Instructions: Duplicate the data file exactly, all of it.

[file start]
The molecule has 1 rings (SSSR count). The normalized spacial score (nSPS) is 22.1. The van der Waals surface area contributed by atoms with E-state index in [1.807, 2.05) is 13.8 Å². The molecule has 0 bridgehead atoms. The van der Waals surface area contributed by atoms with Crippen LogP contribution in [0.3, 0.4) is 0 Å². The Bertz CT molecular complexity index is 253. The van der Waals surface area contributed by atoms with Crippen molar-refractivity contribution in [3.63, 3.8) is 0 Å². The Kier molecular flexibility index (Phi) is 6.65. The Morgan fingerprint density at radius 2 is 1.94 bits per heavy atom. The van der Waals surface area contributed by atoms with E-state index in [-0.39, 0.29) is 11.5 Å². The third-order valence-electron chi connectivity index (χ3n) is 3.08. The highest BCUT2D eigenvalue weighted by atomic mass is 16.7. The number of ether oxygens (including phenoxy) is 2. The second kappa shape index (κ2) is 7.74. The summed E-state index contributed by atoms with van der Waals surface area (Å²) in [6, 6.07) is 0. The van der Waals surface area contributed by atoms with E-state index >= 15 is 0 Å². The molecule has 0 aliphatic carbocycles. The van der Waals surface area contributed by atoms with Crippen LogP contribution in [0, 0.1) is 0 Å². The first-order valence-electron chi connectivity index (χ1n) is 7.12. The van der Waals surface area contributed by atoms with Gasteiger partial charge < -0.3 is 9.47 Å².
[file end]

The molecule has 1 rings (SSSR count). The normalized spacial score (nSPS) is 22.1. The van der Waals surface area contributed by atoms with E-state index in [1.807, 2.05) is 13.8 Å². The molecule has 0 bridgehead atoms. The van der Waals surface area contributed by atoms with Crippen LogP contribution in [0.3, 0.4) is 0 Å². The Bertz CT molecular complexity index is 253. The van der Waals surface area contributed by atoms with Crippen molar-refractivity contribution in [3.63, 3.8) is 0 Å². The Kier molecular flexibility index (Phi) is 6.65. The Morgan fingerprint density at radius 2 is 1.94 bits per heavy atom. The van der Waals surface area contributed by atoms with E-state index in [-0.39, 0.29) is 11.5 Å². The third-order valence-electron chi connectivity index (χ3n) is 3.08. The highest BCUT2D eigenvalue weighted by atomic mass is 16.7. The number of ether oxygens (including phenoxy) is 2. The second kappa shape index (κ2) is 7.74. The summed E-state index contributed by atoms with van der Waals surface area (Å²) in [6, 6.07) is 0. The van der Waals surface area contributed by atoms with E-state index >= 15 is 0 Å². The molecule has 0 aliphatic carbocycles. The van der Waals surface area contributed by atoms with Crippen LogP contribution in [0, 0.1) is 0 Å². The first-order valence-electron chi connectivity index (χ1n) is 7.12. The van der Waals surface area contributed by atoms with Gasteiger partial charge < -0.3 is 9.47 Å².